Listening to raisins

In an effort to bring peace and harmony to my troubled mind, I sign up for an 8 week course of Mindfulness. I am not sure what it will be like except it is akin to meditation and that seems the right direction for me to go in. I have probably mentioned this before in my blog but, with the state of my memory, I cannot be sure and even if I did mention it, I am sure I did not blog about the first session. Mr Mason also enrols and together we trot off to The Haven in Fulham. There are quite a few of us for the first session and I know one of the women who is leading the group so it’s nice to see a familiar face. I don’t go to The Haven very often. I know some people swear by it but I find it less friendly and not as welcoming as Maggie’s where I spent a large part of my cancer treatment just hanging out with other people. Maggie’s has a large kitchen table and kitchen area at its centre with a log burning stove for the really cold weather. This should come in handy if the expected heavy snowfall we are predicted materialises in November. But, as usual, I digress.

We take our shoes off, divest ourselves of coats and bags and sit around in a circle with our feet supported by wonderfully comfortable meditation cushions. I sit separately from Mr Mason and, for solidarity, the only other man in the group comes to sit next to him. We do introductions and a short introductory meditation and then we have a practical exercise to complete. When I see what it is I fear Mr Mason will have great difficulty with it. We are told we are to be given 3 objects which we are to study intently. The objects are raisins and first we look at them. We then choose one (and I already have a favourite) and sniff it. Then we listen to it. Now I have never listened to fruit in my life, nor any other kind of food if I am honest. Of course, there is the popping of corn, I suppose but I can’t think of any other food which makes a noise. So, we listen to our raisins and mine does make a crackling sound when it is rolled between my fingers. I cannot look at Mr Mason because I fear he will be having an apoplectic fit at being asked to listen to a raisin. Once we have listened, we put them in our mouths and roll them around. Again, I fear Mr Mason will just chew and swallow without doing the requisite rolling so I cannot glance in his direction. After rolling, we get to chew and finally swallow the raisin. All this has been done mindfully so that we pay close attention to what is happening in the moment and use all our senses when completing this exercise.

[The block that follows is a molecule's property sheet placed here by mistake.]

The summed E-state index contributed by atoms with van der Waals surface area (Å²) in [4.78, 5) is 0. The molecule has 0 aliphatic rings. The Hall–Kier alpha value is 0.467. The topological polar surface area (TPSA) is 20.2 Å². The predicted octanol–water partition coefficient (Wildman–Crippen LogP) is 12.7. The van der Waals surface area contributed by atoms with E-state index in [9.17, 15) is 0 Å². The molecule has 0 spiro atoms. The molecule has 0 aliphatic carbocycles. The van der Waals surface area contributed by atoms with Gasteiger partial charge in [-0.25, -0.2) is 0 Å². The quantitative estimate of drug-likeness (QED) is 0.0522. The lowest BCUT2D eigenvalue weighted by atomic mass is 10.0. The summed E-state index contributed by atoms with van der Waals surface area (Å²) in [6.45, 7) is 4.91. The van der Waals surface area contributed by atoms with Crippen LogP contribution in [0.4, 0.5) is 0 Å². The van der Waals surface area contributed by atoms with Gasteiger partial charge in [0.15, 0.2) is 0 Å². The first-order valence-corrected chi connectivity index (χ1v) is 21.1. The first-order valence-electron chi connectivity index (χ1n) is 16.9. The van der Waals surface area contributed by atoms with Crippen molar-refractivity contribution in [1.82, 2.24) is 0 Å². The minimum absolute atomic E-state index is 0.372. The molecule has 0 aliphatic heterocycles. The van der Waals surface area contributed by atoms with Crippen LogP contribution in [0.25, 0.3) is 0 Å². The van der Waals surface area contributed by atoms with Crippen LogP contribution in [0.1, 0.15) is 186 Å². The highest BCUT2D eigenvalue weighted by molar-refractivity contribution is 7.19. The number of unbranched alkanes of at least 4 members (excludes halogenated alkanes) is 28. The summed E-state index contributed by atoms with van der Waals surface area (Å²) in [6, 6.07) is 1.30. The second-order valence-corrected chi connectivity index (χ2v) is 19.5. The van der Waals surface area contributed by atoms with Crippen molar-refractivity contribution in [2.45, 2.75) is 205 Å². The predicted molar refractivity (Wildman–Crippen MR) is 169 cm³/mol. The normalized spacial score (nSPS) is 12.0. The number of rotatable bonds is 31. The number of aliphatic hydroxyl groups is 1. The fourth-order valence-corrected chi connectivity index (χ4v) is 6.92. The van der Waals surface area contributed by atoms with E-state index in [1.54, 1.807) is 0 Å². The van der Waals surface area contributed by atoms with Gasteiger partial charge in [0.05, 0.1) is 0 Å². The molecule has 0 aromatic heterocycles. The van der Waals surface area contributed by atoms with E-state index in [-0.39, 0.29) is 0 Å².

After we have finished this exercise, we discuss how it felt for each of us and I am relieved to find a great deal of humour within the group. I even confess to having a favourite raisin and no-one says this is weird. We practise a mindful body scan which is the exercise we will be practising every day. I find it challenging to keep my mind on the task but this is the same for everyone in the group and we are told that is OK, too, as long as we bring our minds back to the point we are supposed to be focusing attention on.

Once the group is finished, we all huddle into a small area to don shoes and coats en masse and then we are whisked away by the lift and out into the autumn air. I suggest to Mr Mason that we walk back to Hammersmith via North End Road market which is one of my favourites. We buy fruit, vegetables and meat and then stop for a coffee. It is a very contented day and I have the necessary energy to enjoy it. We have done our mindfulness practice, we have had our required exercise and we have bought some great food. Arriving home, Dog is ecstatic to see us, as usual. His welcome is always cheering, even as he gets under our feet and trips us up, it is impossible not to be infected by his pure joy which is perhaps the best ending to a good day.

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3 thoughts on “Listening to raisins

  1. I somehow missed this post until today. Strangely enough, I was at the Nottingham Maggie’s today, at our Mindfulness support group. We had an eight week course, which must be the same programme as yours, as our first session also included investigating ‘an object’ with each of our senses, which turned out to be a raisin. What I liked about that exercise was being given ‘an object’ to look at, sniff, touch, smell, listen to, taste, etc. they didn’t name it as a raisin, which allowed me to approach it with what’s called Beginner’s Mind. I took some things from the course and left others that didn’t work for me. I’m sure you’ll do the same.

    After our course ended, a number of us decided we wanted to continue meeting up to encourage our individual mindful practice, so that’s just what we do, every two weeks. Although today we decided to have a weekly drop-in as fortnightly isn’t often enough for some of us.

    The other ‘strangely enough’ thing is that afterwards, I was sitting around in the kitchen chatting and decided to help one of the volunteers who was writing our thank you cards. When I looked at the cards, they each featured a photo from a different Maggie’s centre and one of them was West London, so I mentioned you as I’m sure that must be the centre you go to.

    Hope you find the practice helpful. Does it complement the things you did at Penny Brohn?

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